Separation of church and state is critical

Throughout the years, America has become a diverse melting pot of people from every corner of the world with many bringing their traditions, recipes, and religions.

Opinion

Throughout the years, America has become a diverse melting pot of people from every corner of the world with many bringing their traditions, recipes, and religions. It’s long been clear that Christianity is buried deep in America’s roots. In 1970, 90 percent of Americans identified as Christian, and over the course of a mere 50 years, that number has plummeted to 63 percent. Although the American population has diversified in terms of religion, the government hasn’t. Every single U.S. president and vice president has been Christian. Additionally, 87 percent of the current U.S. congress is Christian. 

The U.S. government has a direct relationship with Christianity, and it has clearly influenced its citizens, leading to the “Don’t Say Gay” bill in Florida and the overturning of Roe v. Wade, among many others. In order to properly represent the entirety of this country, we must elect citizens from other religious backgrounds into the government. 

The Christian control of the U.S. has also led to a shift in American culture, in favor of Christianity. American culture has developed around Christianity, strengthening its grasp on the government. Every religion has its own holidays, but in the U.S. workers are only given days off to celebrate Christian holidays, meaning that if a person who wasn’t Christian wanted to celebrate a non-Christian holiday, they would need to do it on their own time. This forces all non-Christians to choose between two options: they can celebrate the holiday and lose pay for missing work, or assimilate into American culture.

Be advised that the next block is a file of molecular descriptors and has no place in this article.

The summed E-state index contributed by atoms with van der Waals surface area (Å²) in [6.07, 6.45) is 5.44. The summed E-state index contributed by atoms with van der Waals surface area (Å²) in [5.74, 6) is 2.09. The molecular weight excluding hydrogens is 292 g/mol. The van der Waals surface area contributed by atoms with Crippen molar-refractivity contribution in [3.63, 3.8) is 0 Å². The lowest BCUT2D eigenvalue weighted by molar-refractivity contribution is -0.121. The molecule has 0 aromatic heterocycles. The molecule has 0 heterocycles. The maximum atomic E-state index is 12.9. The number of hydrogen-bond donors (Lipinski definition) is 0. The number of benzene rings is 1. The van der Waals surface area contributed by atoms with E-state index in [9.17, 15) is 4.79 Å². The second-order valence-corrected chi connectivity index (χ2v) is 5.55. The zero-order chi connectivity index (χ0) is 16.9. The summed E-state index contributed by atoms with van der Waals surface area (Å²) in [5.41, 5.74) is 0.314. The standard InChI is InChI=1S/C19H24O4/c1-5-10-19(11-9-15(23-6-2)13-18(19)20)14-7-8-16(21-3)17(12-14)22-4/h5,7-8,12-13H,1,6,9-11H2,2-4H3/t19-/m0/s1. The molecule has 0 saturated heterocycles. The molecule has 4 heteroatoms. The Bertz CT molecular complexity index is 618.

Jewish people make up around 5 percent of the San Francisco/Oakland/Berkeley metro area, meaning that every time a major Jewish holiday comes around, such as Yom Kippur, around 250,000 people need to miss a full day of work. In comparison, Christians don’t need to miss anything on days when they have holidays, such as Christmas, because it is a federal holiday. 

This extra work can pile up quickly and cause students a lot of harm. Fasting for long periods of time has been proven to lead to insomnia, fatigue, decreased concentration, all of which can vastly affect a student’s ability to learn. It is unjust to expect students who are fasting to come to school, as well as to add extra work to their already busy lives, simply because of their religion.

Many countries have tried and succeeded in creating an inclusive government that helps spread equality and democracy throughout their countries. For example, Singapore’s government has positions that are automatically given to people in certain ethnic groups. Singapore is the most religiously diverse country in the entire world, yet despite having such religious diversity there is little to no hate speech between religious groups in Singapore: the opposite of the U.S. If America opens positions to be given to people who follow certain religions, it would not only create harmony between separate religious groups, but would also restore the First Amendment right that we all deserve.